Tuesday, November 25, 2014

Movie Review #47: The Rounders

There are a bunch of movies I want to watch, but it's hard to string together 2-3 hours where I can sit down and actually focus on one I want to watch. Some movies I'm hoping to watch soon include 12 Monkeys, Ice Storm, The Good the Bad and the Ugly, Raising Arizona, and The Fisher King. Given that I'm supposed to watch a movie every week this year, and that this is movie #47, I have five movie left. I think those five movies should probably be it.

Anyway, I chose this movie randomly while browsing Netflix for something to watch while eating breakfast. I just finished it, after 3-4 sittings.

Short review: there are better Matt Damon movies, better Edward Norton movies, and better poker movies. That said, it's competent and engaging enough. The actors perform well, but the story itself is rather predictable.


A talented gambler gives up poker after a devastating loss, but when an old friend gets out of jail and needs $15k in a hurry to pay off debtors, the gambler risks everything to help his friend dig his way out.


The biggest problem with this movie is that I'm not entirely sure what it's trying to say.

The closest thing seems to be a lesson about not denying your passions, which is fair enough. Mike's professor in particular tells his story about when he decided not to become a rabbi, a decision that ruined his relationship with his family. Sure enough, following his passion for poker likewise leads to Mike losing much of the life he was building for himself: his girlfriend, his education, even his money at some point. However, his life was unexciting to him while he wasn't playing, and his friend Worm reignited that passion.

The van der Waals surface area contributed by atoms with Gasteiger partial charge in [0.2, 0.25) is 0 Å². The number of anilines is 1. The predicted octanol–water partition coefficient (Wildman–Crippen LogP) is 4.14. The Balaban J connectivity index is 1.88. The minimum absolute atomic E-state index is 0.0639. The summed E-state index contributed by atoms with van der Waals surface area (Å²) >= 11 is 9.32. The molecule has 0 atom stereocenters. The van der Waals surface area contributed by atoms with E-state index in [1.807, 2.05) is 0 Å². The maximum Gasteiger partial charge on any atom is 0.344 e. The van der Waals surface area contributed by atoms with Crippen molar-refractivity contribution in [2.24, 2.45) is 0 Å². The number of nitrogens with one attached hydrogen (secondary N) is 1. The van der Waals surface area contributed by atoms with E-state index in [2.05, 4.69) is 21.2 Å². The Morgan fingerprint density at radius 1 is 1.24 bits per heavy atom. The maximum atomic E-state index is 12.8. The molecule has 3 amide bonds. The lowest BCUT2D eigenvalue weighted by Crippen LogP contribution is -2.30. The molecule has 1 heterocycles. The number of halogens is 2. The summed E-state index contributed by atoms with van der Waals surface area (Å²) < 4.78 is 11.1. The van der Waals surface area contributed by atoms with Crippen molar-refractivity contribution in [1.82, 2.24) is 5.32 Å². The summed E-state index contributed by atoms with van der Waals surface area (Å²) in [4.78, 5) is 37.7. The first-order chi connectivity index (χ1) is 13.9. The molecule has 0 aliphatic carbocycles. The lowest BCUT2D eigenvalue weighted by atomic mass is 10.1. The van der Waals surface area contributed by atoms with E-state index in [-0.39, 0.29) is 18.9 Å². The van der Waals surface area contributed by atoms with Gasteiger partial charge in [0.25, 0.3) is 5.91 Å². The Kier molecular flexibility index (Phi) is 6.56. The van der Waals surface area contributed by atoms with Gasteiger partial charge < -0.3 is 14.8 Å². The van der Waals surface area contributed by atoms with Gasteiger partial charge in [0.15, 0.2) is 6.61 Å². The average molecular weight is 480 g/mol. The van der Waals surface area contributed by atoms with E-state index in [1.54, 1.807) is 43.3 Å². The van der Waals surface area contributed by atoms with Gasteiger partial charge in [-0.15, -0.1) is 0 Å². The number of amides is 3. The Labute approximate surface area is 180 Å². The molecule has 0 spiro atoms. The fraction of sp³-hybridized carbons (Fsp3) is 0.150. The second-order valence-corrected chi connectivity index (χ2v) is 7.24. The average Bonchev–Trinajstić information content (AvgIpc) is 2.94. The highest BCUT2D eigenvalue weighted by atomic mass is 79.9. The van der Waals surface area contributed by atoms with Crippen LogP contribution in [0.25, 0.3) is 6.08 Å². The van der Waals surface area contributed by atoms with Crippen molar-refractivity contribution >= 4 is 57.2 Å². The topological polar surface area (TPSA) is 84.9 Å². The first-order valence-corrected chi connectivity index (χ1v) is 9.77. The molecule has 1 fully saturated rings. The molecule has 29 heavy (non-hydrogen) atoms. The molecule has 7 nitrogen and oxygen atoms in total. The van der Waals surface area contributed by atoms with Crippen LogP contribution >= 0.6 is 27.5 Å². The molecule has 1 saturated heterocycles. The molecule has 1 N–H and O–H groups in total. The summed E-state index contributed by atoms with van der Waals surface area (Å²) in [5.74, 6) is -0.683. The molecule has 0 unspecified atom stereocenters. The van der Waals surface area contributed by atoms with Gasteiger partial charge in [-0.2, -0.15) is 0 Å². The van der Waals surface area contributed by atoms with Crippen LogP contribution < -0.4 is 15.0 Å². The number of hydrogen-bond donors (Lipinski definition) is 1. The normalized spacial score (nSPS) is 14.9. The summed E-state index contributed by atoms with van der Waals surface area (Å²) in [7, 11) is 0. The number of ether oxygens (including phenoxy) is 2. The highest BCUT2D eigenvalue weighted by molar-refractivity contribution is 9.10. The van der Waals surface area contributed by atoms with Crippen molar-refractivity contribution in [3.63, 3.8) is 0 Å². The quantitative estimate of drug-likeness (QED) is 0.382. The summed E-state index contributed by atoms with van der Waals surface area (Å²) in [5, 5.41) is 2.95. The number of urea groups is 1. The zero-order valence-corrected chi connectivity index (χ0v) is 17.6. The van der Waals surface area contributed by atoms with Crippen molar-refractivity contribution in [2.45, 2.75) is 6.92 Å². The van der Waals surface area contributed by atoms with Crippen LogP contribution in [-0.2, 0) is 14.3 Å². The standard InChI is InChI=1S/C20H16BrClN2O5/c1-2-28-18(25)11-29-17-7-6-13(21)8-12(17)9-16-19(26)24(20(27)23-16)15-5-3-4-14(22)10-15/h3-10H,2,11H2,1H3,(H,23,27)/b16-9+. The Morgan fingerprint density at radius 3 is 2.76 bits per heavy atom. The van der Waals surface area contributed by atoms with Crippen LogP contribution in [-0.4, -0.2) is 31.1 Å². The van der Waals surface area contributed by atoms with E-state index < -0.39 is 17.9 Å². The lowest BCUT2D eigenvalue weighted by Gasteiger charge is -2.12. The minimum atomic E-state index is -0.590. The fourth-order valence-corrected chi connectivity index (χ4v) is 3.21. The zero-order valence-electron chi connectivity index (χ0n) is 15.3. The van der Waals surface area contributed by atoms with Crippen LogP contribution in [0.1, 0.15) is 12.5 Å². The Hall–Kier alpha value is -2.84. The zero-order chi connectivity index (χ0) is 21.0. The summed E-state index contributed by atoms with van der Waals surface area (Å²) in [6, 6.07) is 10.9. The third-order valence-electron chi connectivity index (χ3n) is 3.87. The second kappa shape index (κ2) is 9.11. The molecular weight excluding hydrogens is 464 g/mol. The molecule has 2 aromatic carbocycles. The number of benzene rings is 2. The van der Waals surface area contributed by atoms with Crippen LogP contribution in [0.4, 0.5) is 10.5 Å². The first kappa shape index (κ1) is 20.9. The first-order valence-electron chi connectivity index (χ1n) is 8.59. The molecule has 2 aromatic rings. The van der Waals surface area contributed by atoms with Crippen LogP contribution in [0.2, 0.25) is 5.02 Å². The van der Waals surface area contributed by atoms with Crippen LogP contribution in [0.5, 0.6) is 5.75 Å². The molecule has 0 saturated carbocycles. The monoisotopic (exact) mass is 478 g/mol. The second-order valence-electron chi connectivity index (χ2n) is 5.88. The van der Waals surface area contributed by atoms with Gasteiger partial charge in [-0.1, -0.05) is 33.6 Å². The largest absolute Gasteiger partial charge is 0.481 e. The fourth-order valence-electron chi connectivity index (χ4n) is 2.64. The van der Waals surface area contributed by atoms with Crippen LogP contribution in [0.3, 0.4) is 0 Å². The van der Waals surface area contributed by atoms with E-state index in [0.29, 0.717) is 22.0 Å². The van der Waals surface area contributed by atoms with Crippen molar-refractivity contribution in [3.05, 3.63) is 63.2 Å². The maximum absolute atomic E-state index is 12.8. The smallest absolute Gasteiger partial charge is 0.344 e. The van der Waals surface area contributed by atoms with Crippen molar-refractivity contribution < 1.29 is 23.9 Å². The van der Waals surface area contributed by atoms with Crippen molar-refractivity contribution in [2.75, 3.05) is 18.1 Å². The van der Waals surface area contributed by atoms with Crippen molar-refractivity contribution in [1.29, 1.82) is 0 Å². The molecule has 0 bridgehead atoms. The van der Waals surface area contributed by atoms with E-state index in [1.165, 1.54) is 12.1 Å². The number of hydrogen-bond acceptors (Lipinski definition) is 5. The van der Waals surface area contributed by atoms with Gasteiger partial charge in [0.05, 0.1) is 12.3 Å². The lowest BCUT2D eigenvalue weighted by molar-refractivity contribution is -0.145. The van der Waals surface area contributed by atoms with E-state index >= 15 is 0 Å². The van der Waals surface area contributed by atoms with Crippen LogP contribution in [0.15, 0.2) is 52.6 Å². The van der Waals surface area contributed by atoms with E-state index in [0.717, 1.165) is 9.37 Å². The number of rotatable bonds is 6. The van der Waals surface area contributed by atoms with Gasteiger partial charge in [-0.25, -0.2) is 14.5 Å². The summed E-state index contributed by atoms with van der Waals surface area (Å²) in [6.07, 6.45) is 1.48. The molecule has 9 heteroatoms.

Unfortunately, though clearly Mike has a high opinion of his girlfriend, she's unfortunately portrayed as the stereotypical woman who wants her man to settle down and give up his passions for a more secure life, unwilling to bend on that point even a little bit. That said, rather than trying to make Mike change for her, she simply leaves him. She knows she can't deal with a gambling man, and though it's hard for both of them, she does what she has to do. So, I understand why she does what she does, but the movie doesn't do a good job of portraying her choice as reasonable.

Interestingly, it takes Mike some time to do that same to Worm, who is likewise a bad fit with him. Worm is a compulsive cheater, and though he reignites Mike's passion, he also runs Mike into the ground. He takes and takes from Mike, far more than he gives. Mike is basically given much the same choice as his girlfriend was given: here's a man asking you to follow him into a live you can't handle. Do you follow for the sake of your relationship, or do you spare yourself a life of hardship? Mike chooses the same path as his girlfriend, and we don't see Work again.

So, I guess the message here is twofold: don't deny your passions, and don't hold onto a bad hand.

Anyway, now I kinda want to play poker. I think I'd be good at it.

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